CLEVELAND -- Cleveland Indians starter Trevor Bauer has begun to show consistency on the mound, and that is a good thing for a rotation that has battled injuries and ineffectiveness throughout the first three months of the 2017 season.
Bauer allowed just one earned run over 6.1 innings of work for the Indians in a 5-3 victory over the Texas Rangers at Progressive Field Wednesday night, a win that got him over the .500 mark for the third time this season.
“He was really good, and that’s a good lineup,” Indians manager Terry Francona said. “I know at times, guys kind of like us, are hitting a little bit lower than maybe they would, but he really competed.
“He gave up the one home run, solo, got us to a point in the game where you can give the ball to Andrew (Miller), which is always good. He’s becoming very dependable, which is a compliment to any pitcher.”
Over 6.1 innings of work against the Rangers Wednesday, Bauer scattered four hits and one walk against three strikeouts. Bauer located the strike zone with 61 of his 103 pitches and lowered his season earned run average to 5.24.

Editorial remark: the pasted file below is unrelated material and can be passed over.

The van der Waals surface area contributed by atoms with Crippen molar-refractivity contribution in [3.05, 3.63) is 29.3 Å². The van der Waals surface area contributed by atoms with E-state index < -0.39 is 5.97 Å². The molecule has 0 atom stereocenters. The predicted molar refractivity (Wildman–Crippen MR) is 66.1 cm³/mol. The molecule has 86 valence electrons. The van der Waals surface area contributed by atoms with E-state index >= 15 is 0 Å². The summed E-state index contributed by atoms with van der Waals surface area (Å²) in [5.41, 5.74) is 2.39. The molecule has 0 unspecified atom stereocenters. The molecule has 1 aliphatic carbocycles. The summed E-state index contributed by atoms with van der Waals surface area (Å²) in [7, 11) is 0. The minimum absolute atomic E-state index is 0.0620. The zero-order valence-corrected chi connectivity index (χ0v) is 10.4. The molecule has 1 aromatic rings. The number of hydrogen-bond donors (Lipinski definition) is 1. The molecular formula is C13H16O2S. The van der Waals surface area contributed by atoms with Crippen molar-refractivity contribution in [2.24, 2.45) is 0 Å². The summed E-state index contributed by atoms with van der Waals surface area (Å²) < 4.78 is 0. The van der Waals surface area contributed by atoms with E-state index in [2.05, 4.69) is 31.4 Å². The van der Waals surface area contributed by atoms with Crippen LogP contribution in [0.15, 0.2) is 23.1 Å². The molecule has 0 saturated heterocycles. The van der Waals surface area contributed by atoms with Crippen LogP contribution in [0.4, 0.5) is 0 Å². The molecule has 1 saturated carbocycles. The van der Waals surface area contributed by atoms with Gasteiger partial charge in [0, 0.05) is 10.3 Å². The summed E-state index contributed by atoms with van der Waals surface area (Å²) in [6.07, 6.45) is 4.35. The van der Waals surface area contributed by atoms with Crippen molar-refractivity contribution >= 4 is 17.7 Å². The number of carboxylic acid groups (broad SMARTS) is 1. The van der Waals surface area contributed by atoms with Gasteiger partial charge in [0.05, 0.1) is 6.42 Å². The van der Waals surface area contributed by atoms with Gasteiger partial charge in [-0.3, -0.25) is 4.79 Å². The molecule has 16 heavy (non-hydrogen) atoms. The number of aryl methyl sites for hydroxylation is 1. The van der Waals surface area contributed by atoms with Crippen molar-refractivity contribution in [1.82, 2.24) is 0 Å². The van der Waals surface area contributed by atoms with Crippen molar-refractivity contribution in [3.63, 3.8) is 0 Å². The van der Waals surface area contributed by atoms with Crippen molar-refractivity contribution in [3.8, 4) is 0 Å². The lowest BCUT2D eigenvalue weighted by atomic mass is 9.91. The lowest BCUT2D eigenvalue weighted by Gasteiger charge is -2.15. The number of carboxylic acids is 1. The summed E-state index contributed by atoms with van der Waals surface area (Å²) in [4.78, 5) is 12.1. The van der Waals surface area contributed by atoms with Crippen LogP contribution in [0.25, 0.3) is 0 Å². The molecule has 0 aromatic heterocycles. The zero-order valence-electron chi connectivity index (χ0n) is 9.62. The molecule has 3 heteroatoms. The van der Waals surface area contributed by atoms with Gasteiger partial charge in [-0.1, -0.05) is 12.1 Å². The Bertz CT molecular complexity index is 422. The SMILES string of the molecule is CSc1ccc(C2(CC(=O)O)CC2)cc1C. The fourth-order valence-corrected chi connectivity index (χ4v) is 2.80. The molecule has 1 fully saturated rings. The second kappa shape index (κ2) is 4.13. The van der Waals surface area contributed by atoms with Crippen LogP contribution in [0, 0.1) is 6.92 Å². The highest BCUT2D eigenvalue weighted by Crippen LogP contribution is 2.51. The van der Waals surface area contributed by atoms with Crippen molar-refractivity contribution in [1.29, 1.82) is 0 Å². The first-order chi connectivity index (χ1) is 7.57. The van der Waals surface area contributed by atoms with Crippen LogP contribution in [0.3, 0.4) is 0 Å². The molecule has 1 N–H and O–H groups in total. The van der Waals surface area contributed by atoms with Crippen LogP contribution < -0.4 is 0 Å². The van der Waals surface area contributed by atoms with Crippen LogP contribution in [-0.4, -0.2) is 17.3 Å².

Bauer improved to 7-6 on the season with the victory.
“Slightly slower fastballs,” Bauer said. “Apparently, I have like an off-speed pitch besides my curveball. Once all those things combine, when we had the meeting as a staff and kind of talked about each individual, what we each need to do to be successful, that was one of the decisions that was made then.”
In 15 starts this season, Bauer has allowed 89 hits, 51 earned runs and 14 home runs over 87.2 innings of work. Although Bauer has surrendered 32 walks, he has registered 96 strikeouts, including a career-high 14 in a 9-4 win over Oakland on May 30.
Bauer has struck out five or more hitters in 11 of his 15 outings, and lowered his season ERA in each of his last four starts.
And Francona is confident that if Bauer continues to trend upward, he will give the rotation a much-needed boost of productivity to go along with the tempo set by 2016 American League Cy Young Award finalist Corey Kluber.
“I’m glad because with the arm he has, when he uses his fastball to different parts of the plate, it makes him a much better pitcher,” Francona said. “He may give a different way of explaining it, but that is such an effective weapon for him.”